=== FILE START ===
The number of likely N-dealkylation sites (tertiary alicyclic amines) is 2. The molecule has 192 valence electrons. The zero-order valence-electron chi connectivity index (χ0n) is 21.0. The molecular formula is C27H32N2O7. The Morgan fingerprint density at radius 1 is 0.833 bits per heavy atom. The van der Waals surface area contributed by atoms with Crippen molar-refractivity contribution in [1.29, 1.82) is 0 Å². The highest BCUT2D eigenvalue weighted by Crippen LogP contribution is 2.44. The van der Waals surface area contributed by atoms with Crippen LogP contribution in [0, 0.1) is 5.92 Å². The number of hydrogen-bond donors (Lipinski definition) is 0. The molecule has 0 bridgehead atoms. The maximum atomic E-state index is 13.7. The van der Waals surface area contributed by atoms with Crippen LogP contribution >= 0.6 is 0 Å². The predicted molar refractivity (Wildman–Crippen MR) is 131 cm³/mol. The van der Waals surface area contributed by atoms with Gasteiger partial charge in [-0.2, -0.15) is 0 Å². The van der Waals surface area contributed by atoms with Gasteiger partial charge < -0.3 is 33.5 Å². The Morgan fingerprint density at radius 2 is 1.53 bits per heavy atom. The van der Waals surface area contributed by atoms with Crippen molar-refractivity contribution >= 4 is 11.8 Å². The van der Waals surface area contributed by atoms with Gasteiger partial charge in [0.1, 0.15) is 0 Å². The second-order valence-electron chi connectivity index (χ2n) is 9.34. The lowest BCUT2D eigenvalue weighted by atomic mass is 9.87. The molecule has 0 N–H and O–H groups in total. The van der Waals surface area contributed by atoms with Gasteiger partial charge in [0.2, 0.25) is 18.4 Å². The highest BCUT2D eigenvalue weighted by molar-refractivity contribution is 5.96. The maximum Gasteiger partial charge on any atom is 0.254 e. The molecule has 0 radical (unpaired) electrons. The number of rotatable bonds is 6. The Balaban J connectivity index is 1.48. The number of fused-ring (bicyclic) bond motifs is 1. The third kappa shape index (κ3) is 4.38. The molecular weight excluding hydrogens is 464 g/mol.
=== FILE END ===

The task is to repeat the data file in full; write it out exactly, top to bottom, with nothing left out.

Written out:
The number of likely N-dealkylation sites (tertiary alicyclic amines) is 2. The molecule has 192 valence electrons. The zero-order valence-electron chi connectivity index (χ0n) is 21.0. The molecular formula is C27H32N2O7. The Morgan fingerprint density at radius 1 is 0.833 bits per heavy atom. The van der Waals surface area contributed by atoms with Crippen molar-refractivity contribution in [1.29, 1.82) is 0 Å². The highest BCUT2D eigenvalue weighted by Crippen LogP contribution is 2.44. The van der Waals surface area contributed by atoms with Crippen LogP contribution in [0, 0.1) is 5.92 Å². The number of hydrogen-bond donors (Lipinski definition) is 0. The molecule has 0 bridgehead atoms. The maximum atomic E-state index is 13.7. The van der Waals surface area contributed by atoms with Crippen LogP contribution >= 0.6 is 0 Å². The predicted molar refractivity (Wildman–Crippen MR) is 131 cm³/mol. The van der Waals surface area contributed by atoms with Gasteiger partial charge in [-0.2, -0.15) is 0 Å². The van der Waals surface area contributed by atoms with Gasteiger partial charge < -0.3 is 33.5 Å². The Morgan fingerprint density at radius 2 is 1.53 bits per heavy atom. The van der Waals surface area contributed by atoms with Crippen molar-refractivity contribution >= 4 is 11.8 Å². The van der Waals surface area contributed by atoms with Gasteiger partial charge in [0.1, 0.15) is 0 Å². The second-order valence-electron chi connectivity index (χ2n) is 9.34. The lowest BCUT2D eigenvalue weighted by atomic mass is 9.87. The molecule has 0 N–H and O–H groups in total. The van der Waals surface area contributed by atoms with Gasteiger partial charge in [0.2, 0.25) is 18.4 Å². The highest BCUT2D eigenvalue weighted by molar-refractivity contribution is 5.96. The maximum Gasteiger partial charge on any atom is 0.254 e. The molecule has 0 radical (unpaired) electrons. The number of rotatable bonds is 6. The Balaban J connectivity index is 1.48. The number of fused-ring (bicyclic) bond motifs is 1. The third kappa shape index (κ3) is 4.38. The molecular weight excluding hydrogens is 464 g/mol.